Wednesday, October 27, 2010

Lily Eats

Following "How to eat Poorly." What I have and will always have

Taking inventory of my cabinets: Two falafel veggie burgers, two cans of wild salmon, or maybe one of tuna, a tin of baby corn--some coconut milk, some matcha powder, an entire spice cabinet and still no mustard seed, all the ingredients except cooking sherry for the soup my father used to make. I used red wine in Oregon and it was just as well except for indisputably savoring of a substitute. Roommate's stocked seven types of rice and I have wheatberries. There's a struggle to remember what Age told me to eat to ease cramps, except I know she said NO SOY, you're enough of a woman already. Lemon pepper my father bought for me because he uses it on everything in spite of my protests that if I wanted lemon and pepper I'd settle both those issues separately. I want applesauce. Bagels I feel bloated after eating but can't throw out at work night after night. Buckwheat groats I soaked and dried to make the world's blandest cereal which really only means you've got to jazz up the milk. Which is made of almonds--and almond butter, and raw almonds, and roasted, and I remember my babysitter telling me on videotape she wanted me to eat so many teddy-o's I'd turn into one. But I just watched Noah carefully and threw down my spoon when he was finished, figuring what was good enough for him was more than enough for me.

Sherry's vegetable soup and her box of zucchini and tough lettuce and apples that are either good or mealy depending (I'm convinced) on whether or not it's raining. One frozen banana. Teas, all kinds of tea, honeybush, Earl Grey, rooibos, loose and bagged mate, chai, double chai, twig, Mendocino Farmer's Market BLend with whole red clover blossoms, teas with silly names like "Evening in Missoula" when it's really just Chamomile & friends.

Precocious butternut and acorn squash. Ziploc baggies of chopped spinach and diced tomatoes I bought from a farm in Woodbine and froze for the winter. I skipped class to go there after I got so angry I ripped the handle off my car door, and for once Noah was more nervous than me about breaking a rule while I kept telling him it was okay to eat apples as he picked. Standing in piles of rotted mash that smelled like cider and I thought of a book I read as a kid. Emily feeds the rotten apples to the pigs and they've fermented and the pigs get drunk and we picked so many apples I was sure I'd make a pie or apple butter. But we just ate them out of the fridge, all three of us all week and at first it seemed gradual but really it was fast, and they were gone. The fall's been that way, till it got hot for three days and ruined things out on the counter and the fruit flies came back.

Each bag has a cup of tomatoes though, I told Sherry, so now we'll have local tomatoes all winter. The spinach is just as much as I could cram in.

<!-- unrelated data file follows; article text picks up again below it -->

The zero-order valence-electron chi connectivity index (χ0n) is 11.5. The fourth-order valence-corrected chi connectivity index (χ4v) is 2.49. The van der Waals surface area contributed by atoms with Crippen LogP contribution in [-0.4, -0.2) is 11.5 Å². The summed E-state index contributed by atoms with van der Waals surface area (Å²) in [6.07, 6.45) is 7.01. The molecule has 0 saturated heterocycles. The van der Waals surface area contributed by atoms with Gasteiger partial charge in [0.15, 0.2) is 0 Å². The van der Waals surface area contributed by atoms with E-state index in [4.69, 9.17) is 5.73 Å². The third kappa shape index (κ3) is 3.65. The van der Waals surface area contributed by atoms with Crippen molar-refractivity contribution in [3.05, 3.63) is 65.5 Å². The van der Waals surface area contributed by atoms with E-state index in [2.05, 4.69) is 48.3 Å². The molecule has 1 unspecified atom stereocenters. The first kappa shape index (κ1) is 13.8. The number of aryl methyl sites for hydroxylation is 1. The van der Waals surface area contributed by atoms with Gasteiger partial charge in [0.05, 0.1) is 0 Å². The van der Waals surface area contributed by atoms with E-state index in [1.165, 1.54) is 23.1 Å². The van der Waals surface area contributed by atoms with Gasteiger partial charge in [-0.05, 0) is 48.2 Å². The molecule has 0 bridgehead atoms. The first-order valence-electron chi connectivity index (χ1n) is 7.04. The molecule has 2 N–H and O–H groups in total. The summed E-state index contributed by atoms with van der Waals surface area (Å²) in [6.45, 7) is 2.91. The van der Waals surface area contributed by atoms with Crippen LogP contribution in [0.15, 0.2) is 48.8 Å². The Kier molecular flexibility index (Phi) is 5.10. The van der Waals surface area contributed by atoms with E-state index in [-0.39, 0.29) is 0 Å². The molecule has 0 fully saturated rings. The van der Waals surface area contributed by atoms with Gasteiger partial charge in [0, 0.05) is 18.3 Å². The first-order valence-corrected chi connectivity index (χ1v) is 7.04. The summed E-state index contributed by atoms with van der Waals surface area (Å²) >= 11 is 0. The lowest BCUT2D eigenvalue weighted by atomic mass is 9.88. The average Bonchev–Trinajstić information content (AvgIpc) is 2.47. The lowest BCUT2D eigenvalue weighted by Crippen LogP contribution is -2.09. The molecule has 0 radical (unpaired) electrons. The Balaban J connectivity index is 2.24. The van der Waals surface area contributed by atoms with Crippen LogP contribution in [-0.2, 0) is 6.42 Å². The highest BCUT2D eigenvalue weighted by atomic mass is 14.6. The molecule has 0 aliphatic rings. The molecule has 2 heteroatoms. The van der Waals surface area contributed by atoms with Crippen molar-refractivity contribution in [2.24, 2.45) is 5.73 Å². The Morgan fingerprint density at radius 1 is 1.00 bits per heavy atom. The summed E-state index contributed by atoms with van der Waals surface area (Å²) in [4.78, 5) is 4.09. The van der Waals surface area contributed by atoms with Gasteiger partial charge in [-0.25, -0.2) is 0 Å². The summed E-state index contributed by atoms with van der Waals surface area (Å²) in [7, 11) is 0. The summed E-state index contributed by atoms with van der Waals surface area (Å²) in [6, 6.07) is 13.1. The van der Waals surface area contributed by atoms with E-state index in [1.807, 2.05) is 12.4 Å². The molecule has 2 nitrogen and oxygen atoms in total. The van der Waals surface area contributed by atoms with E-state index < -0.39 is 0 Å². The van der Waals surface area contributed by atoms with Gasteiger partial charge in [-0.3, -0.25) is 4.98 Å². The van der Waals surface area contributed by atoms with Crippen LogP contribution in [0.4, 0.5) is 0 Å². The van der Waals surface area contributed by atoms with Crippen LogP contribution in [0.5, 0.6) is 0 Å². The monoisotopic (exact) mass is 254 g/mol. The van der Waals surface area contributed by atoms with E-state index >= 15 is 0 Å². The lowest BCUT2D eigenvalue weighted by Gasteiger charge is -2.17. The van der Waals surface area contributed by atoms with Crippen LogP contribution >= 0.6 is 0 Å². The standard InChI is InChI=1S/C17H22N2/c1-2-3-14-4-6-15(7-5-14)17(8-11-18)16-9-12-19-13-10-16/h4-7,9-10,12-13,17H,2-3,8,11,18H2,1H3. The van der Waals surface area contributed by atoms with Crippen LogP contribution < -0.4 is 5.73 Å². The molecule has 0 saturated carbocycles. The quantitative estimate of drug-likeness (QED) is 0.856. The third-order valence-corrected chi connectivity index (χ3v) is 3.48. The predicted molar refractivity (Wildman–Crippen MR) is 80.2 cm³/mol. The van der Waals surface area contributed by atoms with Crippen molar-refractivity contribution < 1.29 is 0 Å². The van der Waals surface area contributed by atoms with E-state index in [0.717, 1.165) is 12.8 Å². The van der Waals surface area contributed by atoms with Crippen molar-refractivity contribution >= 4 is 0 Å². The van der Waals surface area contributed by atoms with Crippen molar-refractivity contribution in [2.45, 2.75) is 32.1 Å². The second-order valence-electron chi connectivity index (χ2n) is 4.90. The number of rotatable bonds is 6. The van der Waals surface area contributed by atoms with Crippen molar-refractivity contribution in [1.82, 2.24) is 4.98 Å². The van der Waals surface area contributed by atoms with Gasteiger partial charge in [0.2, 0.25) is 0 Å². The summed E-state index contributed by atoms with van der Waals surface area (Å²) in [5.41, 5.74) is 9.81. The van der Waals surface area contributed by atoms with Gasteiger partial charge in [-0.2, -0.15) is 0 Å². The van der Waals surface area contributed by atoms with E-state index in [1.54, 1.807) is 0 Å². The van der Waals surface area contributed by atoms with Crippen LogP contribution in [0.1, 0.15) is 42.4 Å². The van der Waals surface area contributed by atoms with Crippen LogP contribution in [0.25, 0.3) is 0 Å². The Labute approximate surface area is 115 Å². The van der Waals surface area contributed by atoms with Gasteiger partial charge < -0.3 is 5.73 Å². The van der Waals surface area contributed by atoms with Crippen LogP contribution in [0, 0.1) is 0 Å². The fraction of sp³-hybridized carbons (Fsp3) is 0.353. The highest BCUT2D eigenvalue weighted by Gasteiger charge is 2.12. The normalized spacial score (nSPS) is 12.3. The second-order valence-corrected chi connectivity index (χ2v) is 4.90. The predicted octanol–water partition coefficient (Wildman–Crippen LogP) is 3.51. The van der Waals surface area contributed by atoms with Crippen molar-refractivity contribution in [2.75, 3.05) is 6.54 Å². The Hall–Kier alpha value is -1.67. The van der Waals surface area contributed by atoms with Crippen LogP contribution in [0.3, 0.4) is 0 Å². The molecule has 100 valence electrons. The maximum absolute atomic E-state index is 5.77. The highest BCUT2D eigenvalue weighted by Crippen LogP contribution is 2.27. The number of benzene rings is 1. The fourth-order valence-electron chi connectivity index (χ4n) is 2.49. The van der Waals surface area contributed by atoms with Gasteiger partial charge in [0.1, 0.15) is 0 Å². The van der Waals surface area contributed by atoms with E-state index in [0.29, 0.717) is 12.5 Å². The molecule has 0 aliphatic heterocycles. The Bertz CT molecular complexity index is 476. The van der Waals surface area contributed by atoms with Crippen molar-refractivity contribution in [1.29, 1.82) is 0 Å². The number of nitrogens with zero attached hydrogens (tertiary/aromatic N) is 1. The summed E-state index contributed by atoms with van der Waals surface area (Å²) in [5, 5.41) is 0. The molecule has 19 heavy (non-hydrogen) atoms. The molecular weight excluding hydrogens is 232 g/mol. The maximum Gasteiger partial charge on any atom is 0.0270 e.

Three garlic bulbs with cloves at various stages of decay. Half a bosc pear in a tupperware with no lid. A knot of ginger with suspiciously clear skin and a drawer full of onions onions carrots, in case the guinea pigs ever find their way to the fridge and must move in there. Everyone must survive anywhere, sometimes.

Tuesday, October 26, 2010

Since Sherry moved

It's been a lot of mornings of mixed ingredients, and incredulity. Look at what we have doubles of, I say. Nutritional yeast, vital wheat gluten? Who else? A note to tell me to eat the sushi she wrapped in toasted nori and left in tupperware. Makeshift muesli we both eat, pushing our glasses up, with raw oats and hazelnuts and cinnamon and (what we call) milk I make in the blender with almond butter when we're out of raw almonds. A friend drunkenly sleeps in his boots on our living room floor while I spill reconstituted goji berries and buckwheat groats in the kitchen. A mother who can't get going and a father who won't quit. Noah is abruptly living with us, so scarce, barely taking up half a shelf in our hall closet. Eating raw cauliflower for breakfast and bowls of brussel sprouts for dinner. A kind of vegetable-rich squatting, all three of us drinking coffee late into the night and sleeping like shaking or devastated or excited toddlers. We eat like we're anticipating something, all of a sudden three people curled into the table I used alone for so many months. We buy coconut oil with his leftover food stamps and I use it to cook or to keep my face from drying out and think of how Tita uses almond oil on her lips in Like Water for Chocolate. Bismarck and Liliana the guineas hide under their pink igloo when I walk through Sherry's bedroom. A giant bale of hay arrives in the mail, and she says, "Gotta feed the piggums," but it seems to me like the rest of us, they half-eat their food and half-inhabit it.